Labour has proposed giving councils a “strong” education role in a consultation on devolution of power over schools.
Shadow education secretary Stephen Twigg is consulting the public on how a ‘middle tier’ could be structured between schools and Whitehall, which would deal with issues such as admissions, performance improvement and commissioning school provision.
But he said: “Labour has no desire to turn back the clock and return powers from schools to local authorities.
“Nor do we want to see a reduction in the autonomies [the Labour government] gave schools through academies, trust schools and federations.”
Mr Twigg said the Coalition had overseen “a huge programme of centralisation in our school system”, with about half of secondary schools likely to be accountable only to the Department for Education by the end of this parliament.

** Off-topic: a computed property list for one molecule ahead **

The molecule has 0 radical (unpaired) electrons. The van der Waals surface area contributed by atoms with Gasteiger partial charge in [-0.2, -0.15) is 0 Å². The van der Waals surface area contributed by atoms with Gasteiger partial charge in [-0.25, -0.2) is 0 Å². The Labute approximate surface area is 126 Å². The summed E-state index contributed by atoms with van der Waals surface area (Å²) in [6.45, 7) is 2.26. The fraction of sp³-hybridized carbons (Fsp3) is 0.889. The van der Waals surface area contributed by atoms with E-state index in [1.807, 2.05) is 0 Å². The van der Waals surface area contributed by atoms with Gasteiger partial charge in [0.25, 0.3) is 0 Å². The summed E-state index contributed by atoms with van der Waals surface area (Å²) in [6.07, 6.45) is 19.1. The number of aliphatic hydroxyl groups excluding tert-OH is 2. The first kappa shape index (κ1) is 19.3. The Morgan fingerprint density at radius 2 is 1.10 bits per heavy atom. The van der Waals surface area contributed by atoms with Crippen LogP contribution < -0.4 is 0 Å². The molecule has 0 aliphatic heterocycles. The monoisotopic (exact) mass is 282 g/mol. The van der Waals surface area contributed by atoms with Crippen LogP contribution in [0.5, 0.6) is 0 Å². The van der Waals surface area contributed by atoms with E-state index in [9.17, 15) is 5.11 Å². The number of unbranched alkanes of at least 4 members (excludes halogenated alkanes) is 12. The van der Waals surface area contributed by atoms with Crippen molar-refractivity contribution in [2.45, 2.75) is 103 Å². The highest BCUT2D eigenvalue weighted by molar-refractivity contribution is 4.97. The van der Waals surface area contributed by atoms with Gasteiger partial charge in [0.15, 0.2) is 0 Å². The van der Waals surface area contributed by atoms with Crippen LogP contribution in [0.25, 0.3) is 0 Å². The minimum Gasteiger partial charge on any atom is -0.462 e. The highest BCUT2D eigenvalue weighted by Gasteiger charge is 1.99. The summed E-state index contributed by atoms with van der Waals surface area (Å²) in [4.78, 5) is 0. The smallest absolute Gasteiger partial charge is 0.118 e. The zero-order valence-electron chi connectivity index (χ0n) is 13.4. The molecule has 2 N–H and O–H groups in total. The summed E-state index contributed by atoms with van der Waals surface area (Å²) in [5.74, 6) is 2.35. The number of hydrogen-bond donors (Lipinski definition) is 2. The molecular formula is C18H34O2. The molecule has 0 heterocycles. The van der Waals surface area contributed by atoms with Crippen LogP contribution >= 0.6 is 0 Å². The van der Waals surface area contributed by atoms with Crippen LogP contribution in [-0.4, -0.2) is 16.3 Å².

He said Labour envisaged the middle tier that would have “a strong role for local government, though not going back to the idea of schools being run by town halls”.
The middle tier would give parents a way to influence decisions about the shape of local school systems, provide local scrutiny on admissions to ensure fair access and spot and act upon failing schools.
It would also be used to end what Mr Twigg said was an anomaly in commissioning of school places.
“Local authorities have responsibility for planning local school places, but do not have financial powers to make this happen,” he noted.
The consultation is open until 10 July and can be viewed by clicking here.